Why did you want to work at a legal tech startup?
I always wanted to work at a startup and eventually become an entrepreneur. I think technology companies are fascinating because they help make the world more advanced. And I wanted to see firsthand how tech influences the legal community. Technology for the legal profession is rarely discussed in law school because it doesn’t follow the traditional path.
The opportunity to work at a tech company like Evisort gave me insights to the quickly changing intersection of technology and the law.
What skills did you gain working with Evisort? How will you apply those skills in your future career?
Evisort taught me the power of being a sponge. I learned to be forward-thinking and avoid focusing only on current problems. And I learned that being able to help people solve problems makes a lawyer more valuable. Evisort also showed me to never be afraid to think outside the box, because that’s where ground-breaking ideas occur.
What did you learn at Evisort that you didn’t learn in law school?
First, I learned about the problems legal teams have in business and in contracts. Second, I learned practical skills, such as how to help businesses reach their goals by understanding their legal dilemmas — whether that be COVID-19 or new compliance regulations like the CCPA or the GDPR. Evisort also showed me how an in-house attorney thinks and which tools are at their disposal to help mitigate risks efficiently.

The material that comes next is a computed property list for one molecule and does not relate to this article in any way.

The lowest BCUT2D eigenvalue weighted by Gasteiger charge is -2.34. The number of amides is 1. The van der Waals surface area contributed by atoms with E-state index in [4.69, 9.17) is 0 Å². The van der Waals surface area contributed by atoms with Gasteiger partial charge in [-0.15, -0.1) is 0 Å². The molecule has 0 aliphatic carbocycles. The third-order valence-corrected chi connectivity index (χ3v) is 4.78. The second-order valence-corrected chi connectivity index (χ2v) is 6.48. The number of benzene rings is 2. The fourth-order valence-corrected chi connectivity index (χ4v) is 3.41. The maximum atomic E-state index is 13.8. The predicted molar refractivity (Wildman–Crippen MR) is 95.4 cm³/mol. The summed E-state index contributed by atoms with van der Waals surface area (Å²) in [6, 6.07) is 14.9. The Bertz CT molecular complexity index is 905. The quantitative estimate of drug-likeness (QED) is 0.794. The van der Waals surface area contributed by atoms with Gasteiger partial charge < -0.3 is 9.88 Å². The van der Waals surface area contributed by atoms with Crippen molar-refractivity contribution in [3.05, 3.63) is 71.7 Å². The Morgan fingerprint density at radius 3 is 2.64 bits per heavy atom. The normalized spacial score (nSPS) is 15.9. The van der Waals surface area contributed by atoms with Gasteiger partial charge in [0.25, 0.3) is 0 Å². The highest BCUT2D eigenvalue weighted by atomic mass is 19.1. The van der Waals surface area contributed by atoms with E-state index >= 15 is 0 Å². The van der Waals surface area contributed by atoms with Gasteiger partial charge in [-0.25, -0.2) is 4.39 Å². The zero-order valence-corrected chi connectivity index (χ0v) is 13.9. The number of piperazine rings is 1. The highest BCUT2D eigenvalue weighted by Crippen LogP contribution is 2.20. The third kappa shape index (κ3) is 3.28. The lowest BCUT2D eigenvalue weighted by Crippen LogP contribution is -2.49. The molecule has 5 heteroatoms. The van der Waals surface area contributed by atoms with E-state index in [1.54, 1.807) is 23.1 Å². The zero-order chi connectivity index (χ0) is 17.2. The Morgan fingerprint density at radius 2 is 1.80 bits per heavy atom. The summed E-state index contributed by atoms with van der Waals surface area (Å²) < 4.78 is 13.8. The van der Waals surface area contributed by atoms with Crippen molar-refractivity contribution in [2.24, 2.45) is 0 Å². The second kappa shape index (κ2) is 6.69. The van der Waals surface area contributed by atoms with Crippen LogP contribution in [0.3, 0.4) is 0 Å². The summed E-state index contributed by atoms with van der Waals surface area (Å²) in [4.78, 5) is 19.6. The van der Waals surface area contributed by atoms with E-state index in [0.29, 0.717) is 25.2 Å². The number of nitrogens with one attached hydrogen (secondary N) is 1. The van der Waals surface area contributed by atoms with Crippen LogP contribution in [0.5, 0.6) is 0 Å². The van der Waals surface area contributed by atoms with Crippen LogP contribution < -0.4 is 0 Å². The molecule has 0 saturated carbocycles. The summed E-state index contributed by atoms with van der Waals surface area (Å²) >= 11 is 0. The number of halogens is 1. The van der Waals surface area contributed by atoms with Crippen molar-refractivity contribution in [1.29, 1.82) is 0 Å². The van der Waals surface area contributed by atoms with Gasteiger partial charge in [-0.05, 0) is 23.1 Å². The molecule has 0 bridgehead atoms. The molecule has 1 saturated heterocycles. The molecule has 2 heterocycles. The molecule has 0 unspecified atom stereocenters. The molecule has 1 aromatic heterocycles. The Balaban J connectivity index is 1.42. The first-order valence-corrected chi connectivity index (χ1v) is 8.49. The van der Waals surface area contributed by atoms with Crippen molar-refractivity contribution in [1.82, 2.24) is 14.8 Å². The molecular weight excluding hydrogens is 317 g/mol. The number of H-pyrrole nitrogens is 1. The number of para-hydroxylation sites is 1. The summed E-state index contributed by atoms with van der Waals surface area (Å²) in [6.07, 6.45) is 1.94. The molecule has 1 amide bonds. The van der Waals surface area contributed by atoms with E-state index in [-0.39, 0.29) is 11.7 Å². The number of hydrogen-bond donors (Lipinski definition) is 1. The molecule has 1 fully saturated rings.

How did working at Evisort change your perspective on the legal industry?
Evisort showed me how to use my legal education in new ways. Each week, I had the opportunity to meet with Evisort lawyers and executives. This helped me understand how people use their legal education in ways other than typical paths.
Evisort also helped me see that legal technology is on the forefront of changing the legal community. I can now envision a career path that goes beyond working at law firms or in-house.
What was your favorite part about working with Evisort?
I enjoyed learning about the different business units and understanding the business from the perspective of its executives. I liked working with the customer success team to help clients solve their problems when tracking contract data and clauses. I also had the opportunity to work with the marketing team writing case studies, whitepapers, and researching how artificial intelligence (AI) can help businesses alleviate risk from new regulations.
The data science team showed me how AI learns new languages and helps the client do exactly what they need. Lastly, I helped the COO handle foreign intellectual property litigation and file trademark applications.
What advice do you have for current law students who may be interested in non-legal careers but may be nervous of losing opportunities in big law?
I now know that learning about non-legal careers will not cost you a big law opportunity if you end up wanting to follow that path. Plus, working in business helps you understand whether you want to be in-house, work in tech, in business, or at a firm. Lastly, as an Evisort Fellow you get the opportunity to build a skillset that lets you find the work for which you’re best suited. Gaining this perspective is impossible at a law firm.